Miller’s wedding date is Nov. 16 and Kelly will be married a week later. Each will have a role in the other’s wedding.

As good of friends as they are, however, both Miller and Kelly realize that only one of them – or perhaps neither if Trevor Rosenthal is the choice – will occupy the fifth spot in the team’s starting rotation, the opening created by Chris Carpenter’s absence.

The other will either be asked to move to the bullpen, or perhaps be sent back to Triple A Memphis.

It would not be surprising if that situation put a strain on their friendship, but neither Miller or Kelly says that is the case.

“Baseball is over with when we leave the field,” Miller said. “We don’t talk about it. I don’t know if it is in the back of our heads or not, but we don’t talk about it.

“We are competing on the field, trying to win a spot and trying to make the team. Some of us are going to end up in the bullpen. My ultimate goal is to be in St. Louis, and it will be even better if I was starting up there. The biggest thing is trying to win the job, and if I don’t, then try to get that bullpen spot.”

Manager Mike Matheny has described the battle as an open competition, but he admits Kelly has an edge at this time because of the experience he gained a year ago, when he made 16 starts in the major leagues.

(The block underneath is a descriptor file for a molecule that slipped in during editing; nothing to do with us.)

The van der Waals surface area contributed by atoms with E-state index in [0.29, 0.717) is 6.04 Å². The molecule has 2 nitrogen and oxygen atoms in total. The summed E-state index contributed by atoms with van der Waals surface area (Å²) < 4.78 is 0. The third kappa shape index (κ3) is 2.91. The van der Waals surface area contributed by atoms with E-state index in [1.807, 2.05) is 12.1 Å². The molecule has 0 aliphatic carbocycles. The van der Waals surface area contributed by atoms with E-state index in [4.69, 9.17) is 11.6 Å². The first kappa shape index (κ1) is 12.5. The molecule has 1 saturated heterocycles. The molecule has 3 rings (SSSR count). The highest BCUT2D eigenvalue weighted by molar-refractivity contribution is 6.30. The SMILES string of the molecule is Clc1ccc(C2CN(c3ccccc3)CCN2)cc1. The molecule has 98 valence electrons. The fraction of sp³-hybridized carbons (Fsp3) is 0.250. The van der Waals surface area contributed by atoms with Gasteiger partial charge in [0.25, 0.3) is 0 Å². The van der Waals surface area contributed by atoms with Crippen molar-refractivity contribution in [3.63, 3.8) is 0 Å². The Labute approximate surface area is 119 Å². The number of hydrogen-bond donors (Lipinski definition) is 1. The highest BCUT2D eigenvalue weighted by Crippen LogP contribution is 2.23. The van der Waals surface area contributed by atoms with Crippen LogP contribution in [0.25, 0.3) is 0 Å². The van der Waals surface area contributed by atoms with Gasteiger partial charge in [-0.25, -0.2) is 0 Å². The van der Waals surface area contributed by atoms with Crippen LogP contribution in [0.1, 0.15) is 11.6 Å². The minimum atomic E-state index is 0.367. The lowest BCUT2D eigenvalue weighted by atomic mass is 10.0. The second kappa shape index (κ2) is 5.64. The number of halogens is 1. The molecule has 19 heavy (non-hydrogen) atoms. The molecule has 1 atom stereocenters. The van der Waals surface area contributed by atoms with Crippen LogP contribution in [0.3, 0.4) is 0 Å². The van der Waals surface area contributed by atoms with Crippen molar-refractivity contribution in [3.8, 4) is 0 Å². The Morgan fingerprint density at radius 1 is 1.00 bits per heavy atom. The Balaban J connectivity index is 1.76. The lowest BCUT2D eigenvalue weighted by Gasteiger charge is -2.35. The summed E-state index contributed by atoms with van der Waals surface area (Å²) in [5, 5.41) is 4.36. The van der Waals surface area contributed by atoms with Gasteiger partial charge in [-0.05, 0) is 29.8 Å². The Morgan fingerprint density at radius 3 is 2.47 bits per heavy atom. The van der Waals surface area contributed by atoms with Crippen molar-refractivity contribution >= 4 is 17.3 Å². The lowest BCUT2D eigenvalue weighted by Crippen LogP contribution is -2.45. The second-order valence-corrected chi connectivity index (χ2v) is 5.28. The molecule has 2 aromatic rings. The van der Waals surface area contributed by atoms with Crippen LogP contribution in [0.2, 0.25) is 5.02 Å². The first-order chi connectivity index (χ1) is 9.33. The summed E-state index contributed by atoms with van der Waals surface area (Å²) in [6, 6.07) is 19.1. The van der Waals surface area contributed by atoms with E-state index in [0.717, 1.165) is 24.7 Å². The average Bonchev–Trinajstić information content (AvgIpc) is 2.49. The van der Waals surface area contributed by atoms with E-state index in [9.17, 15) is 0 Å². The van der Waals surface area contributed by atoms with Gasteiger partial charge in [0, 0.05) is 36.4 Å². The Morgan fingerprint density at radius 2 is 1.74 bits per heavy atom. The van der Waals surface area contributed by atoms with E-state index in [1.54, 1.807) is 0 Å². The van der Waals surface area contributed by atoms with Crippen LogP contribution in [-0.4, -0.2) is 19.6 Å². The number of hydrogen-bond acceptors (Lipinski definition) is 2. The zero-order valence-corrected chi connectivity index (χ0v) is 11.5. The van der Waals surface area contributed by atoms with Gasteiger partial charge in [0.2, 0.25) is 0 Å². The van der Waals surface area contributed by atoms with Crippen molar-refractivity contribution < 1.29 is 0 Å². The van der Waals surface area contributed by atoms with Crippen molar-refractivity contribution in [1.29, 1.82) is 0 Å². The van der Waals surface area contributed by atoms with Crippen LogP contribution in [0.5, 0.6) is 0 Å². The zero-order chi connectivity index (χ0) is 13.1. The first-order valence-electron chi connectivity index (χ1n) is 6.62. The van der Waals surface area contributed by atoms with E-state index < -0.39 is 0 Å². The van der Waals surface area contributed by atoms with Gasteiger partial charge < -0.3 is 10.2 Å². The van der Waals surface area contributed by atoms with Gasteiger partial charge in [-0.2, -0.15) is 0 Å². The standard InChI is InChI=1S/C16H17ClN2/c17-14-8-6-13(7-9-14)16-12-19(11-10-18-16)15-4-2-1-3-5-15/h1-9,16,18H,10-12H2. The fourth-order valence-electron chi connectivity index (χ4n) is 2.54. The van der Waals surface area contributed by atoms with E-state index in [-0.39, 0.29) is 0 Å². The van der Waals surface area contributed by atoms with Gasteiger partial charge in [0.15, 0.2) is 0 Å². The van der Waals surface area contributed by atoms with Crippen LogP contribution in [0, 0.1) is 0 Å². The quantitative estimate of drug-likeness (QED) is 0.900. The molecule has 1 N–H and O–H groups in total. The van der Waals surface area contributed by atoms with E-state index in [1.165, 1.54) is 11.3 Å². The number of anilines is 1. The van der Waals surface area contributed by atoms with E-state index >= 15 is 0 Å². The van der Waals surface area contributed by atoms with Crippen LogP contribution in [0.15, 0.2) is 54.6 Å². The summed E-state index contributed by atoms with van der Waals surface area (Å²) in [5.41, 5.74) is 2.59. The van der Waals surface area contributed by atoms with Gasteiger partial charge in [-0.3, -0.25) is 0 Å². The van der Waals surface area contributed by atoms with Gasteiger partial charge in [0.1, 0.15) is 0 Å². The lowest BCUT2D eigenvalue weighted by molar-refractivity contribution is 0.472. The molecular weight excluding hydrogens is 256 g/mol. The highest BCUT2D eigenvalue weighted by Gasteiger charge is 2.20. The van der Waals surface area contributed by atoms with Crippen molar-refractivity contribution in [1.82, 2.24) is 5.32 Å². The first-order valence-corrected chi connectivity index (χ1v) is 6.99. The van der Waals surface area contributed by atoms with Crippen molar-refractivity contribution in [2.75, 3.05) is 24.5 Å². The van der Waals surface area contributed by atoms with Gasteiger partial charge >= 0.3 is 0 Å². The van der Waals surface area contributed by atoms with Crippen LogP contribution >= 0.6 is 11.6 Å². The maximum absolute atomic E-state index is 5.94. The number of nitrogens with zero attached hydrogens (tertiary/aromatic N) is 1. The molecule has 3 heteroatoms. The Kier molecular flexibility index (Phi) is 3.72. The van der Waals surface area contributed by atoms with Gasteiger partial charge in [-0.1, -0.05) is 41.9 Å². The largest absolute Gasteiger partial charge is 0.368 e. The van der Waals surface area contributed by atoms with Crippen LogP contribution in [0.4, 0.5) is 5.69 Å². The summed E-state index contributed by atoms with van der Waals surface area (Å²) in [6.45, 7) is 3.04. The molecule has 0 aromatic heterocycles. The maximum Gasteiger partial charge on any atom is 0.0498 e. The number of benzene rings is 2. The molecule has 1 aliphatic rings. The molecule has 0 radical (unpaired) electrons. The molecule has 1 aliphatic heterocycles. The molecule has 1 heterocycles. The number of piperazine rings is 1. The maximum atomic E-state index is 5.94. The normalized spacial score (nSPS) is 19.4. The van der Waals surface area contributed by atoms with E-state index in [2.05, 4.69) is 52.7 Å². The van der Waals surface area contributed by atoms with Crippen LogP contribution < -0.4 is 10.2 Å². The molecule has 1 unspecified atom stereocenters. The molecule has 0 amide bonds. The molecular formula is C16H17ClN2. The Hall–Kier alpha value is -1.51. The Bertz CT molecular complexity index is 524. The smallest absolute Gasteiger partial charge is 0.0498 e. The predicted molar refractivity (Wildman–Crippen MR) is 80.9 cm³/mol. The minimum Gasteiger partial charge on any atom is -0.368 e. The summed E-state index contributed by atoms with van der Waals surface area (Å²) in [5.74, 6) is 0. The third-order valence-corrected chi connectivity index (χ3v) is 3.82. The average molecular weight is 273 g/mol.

Miller, on the other hand, has been groomed for years to become a front-line starter and turned some heads with his performance on the final day of the regular season in 2012, when he allowed only one hit and struck out seven in six innings against the Reds in his to-date only major-league start.

“I am excited to watch them compete,” said Matheny, including Rosenthal in that group. “You throw athletes into a situation like this and put pressure on them, and usually that’s when they rise to the top. It’s going to be fun.

“Every day that goes by they are going to be evaluated, not just on their individual performance but what does it mean for the club. What makes our team better. They will get a chance to prove it to us.”